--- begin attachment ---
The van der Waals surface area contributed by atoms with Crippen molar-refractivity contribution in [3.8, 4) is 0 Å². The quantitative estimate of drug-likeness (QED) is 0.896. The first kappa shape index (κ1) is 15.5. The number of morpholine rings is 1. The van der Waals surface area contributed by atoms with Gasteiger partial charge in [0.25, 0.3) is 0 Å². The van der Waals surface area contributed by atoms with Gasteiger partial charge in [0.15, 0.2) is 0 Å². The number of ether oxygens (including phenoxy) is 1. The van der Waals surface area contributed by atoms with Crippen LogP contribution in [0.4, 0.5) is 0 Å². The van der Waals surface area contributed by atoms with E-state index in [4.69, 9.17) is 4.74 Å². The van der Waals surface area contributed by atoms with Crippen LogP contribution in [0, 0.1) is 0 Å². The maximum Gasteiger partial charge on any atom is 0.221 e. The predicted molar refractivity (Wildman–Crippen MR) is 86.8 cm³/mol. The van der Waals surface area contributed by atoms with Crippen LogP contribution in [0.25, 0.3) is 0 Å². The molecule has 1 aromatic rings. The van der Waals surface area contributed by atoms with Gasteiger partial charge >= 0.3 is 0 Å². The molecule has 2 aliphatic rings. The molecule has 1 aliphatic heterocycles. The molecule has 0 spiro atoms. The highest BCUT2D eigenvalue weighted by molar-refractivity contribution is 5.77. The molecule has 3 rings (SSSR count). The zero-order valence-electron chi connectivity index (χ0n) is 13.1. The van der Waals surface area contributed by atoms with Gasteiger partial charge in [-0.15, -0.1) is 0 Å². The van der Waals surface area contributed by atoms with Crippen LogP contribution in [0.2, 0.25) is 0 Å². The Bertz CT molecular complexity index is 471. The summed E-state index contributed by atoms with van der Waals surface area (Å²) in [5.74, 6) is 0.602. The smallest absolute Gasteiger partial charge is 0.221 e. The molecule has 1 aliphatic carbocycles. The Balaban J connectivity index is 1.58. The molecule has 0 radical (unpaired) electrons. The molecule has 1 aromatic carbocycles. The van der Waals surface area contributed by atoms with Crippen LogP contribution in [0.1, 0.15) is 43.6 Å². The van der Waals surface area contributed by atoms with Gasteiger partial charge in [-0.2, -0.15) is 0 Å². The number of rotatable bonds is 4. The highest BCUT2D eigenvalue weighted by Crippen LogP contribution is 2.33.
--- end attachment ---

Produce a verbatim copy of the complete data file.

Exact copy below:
The van der Waals surface area contributed by atoms with Crippen molar-refractivity contribution in [3.8, 4) is 0 Å². The quantitative estimate of drug-likeness (QED) is 0.896. The first kappa shape index (κ1) is 15.5. The number of morpholine rings is 1. The van der Waals surface area contributed by atoms with Gasteiger partial charge in [0.25, 0.3) is 0 Å². The van der Waals surface area contributed by atoms with Gasteiger partial charge in [0.15, 0.2) is 0 Å². The number of ether oxygens (including phenoxy) is 1. The van der Waals surface area contributed by atoms with Crippen LogP contribution in [0.4, 0.5) is 0 Å². The van der Waals surface area contributed by atoms with E-state index in [4.69, 9.17) is 4.74 Å². The van der Waals surface area contributed by atoms with Crippen LogP contribution in [0, 0.1) is 0 Å². The maximum Gasteiger partial charge on any atom is 0.221 e. The predicted molar refractivity (Wildman–Crippen MR) is 86.8 cm³/mol. The van der Waals surface area contributed by atoms with Crippen LogP contribution in [0.25, 0.3) is 0 Å². The molecule has 1 aromatic rings. The van der Waals surface area contributed by atoms with Gasteiger partial charge >= 0.3 is 0 Å². The molecule has 2 aliphatic rings. The molecule has 1 aliphatic heterocycles. The molecule has 0 spiro atoms. The highest BCUT2D eigenvalue weighted by molar-refractivity contribution is 5.77. The molecule has 3 rings (SSSR count). The zero-order valence-electron chi connectivity index (χ0n) is 13.1. The van der Waals surface area contributed by atoms with Gasteiger partial charge in [-0.15, -0.1) is 0 Å². The van der Waals surface area contributed by atoms with Crippen LogP contribution in [0.2, 0.25) is 0 Å². The Bertz CT molecular complexity index is 471. The summed E-state index contributed by atoms with van der Waals surface area (Å²) in [5.74, 6) is 0.602. The smallest absolute Gasteiger partial charge is 0.221 e. The molecule has 1 aliphatic carbocycles. The Balaban J connectivity index is 1.58. The molecule has 0 radical (unpaired) electrons. The molecule has 1 aromatic carbocycles. The van der Waals surface area contributed by atoms with Crippen LogP contribution in [0.1, 0.15) is 43.6 Å². The van der Waals surface area contributed by atoms with Gasteiger partial charge in [-0.2, -0.15) is 0 Å². The number of rotatable bonds is 4. The highest BCUT2D eigenvalue weighted by Crippen LogP contribution is 2.33.